Camels were first sold in October 1913. Only 1 million were sold that first year, but this quickly grew to 425 million in 1914 and to 6.5 billion two years later. Twenty one billion were sold in 1919, and by the early 1920s, nearly half of all cigarettes sold in the U.S. were Camels.
And though other “standard brands” were soon introduced Chesterfields, Lucky Strikes and Old Golds Camels still had a 30% share of the cigarette market in the late 1940s. By its 65th anniversary in 1978, the brand had sold more than 3 trillion sticks. Camel still holds the record for the most cigarettes sold in a single year 105 billion in 1952.
The success of the brand is traceable partly to marketing genius. N.W. Ayer & Son was the agency hired to handle the launch, which began with a teaser campaign. Newspapers nationwide announced “the Camels are coming,” with no hint that the blitz was for a new brand of cigarettes. (Reynolds had not even sold cigarettes before 1912.) One ad crowed that “Tomorrow there’ll be more CAMELS in this town than in all Asia and Africa combined!”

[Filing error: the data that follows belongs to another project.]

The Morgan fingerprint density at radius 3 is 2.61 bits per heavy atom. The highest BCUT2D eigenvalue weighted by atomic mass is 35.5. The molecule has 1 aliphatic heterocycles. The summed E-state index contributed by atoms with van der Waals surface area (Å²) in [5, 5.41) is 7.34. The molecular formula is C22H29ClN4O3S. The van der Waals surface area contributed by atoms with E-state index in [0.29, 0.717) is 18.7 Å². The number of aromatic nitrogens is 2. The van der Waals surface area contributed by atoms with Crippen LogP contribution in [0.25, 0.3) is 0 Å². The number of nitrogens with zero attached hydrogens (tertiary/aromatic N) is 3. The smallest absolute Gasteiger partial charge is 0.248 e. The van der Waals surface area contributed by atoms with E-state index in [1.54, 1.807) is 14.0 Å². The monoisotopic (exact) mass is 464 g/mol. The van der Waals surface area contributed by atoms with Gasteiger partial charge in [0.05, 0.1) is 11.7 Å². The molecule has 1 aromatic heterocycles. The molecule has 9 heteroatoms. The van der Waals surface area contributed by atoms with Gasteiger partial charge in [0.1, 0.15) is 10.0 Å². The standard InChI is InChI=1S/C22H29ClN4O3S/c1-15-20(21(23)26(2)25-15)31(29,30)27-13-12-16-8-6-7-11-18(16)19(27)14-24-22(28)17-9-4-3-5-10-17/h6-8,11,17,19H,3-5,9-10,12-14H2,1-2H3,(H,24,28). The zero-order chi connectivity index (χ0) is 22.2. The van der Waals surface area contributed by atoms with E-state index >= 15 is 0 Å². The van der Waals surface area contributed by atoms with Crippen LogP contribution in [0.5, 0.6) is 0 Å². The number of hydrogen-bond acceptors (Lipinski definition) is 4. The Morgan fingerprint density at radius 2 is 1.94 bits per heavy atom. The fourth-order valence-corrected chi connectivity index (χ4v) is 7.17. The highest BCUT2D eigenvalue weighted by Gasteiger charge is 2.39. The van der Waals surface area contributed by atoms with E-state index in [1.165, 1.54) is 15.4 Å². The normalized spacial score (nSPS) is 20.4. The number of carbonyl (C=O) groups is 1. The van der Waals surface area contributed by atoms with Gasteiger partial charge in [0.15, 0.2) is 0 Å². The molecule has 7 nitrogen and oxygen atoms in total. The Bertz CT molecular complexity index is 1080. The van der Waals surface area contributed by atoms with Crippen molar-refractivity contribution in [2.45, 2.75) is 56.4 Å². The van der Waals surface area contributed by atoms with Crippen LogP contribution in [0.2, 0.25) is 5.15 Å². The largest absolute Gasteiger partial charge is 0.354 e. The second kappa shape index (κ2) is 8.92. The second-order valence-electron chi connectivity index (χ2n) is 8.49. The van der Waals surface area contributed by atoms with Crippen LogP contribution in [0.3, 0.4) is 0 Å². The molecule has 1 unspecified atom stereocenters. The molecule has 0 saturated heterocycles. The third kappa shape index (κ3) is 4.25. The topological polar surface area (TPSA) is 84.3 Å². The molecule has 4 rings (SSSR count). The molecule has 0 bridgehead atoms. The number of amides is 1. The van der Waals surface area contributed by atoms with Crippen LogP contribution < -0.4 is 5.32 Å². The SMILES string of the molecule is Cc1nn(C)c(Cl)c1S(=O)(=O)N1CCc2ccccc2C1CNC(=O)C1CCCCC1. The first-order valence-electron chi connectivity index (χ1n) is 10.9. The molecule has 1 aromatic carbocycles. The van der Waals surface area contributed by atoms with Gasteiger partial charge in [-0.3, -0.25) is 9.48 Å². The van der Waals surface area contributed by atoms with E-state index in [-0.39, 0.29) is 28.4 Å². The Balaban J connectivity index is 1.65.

The cigarettes came in a new kind of packaging. Camels were the first cigarette sold in that boxy “cup” we now identify as a cigarette pack, with 20 cigarettes per. Camels were also the first smoke to be sold in cartons of 200, and the first sold coast to coast. And (crucially) the first to incorporate what came to be known as “the American blend,” a juiced up concoction of flue cured and burley tobacco leaf that was both mild enough to be inhaled and sweet from sugars added to the mix.
A lot has changed since then. The machines that produced those early Camels could manage only seven or eight per second today’s machines spit out 20,000 sticks per minute, or about 330 per second. And cigarettes today are far more affordable, even with all those taxes going to governments (“the second addiction”). Cigarettes used to be a luxury smoked by dandies and the effete now they are more likely to be smoked by the mentally ill and destitute.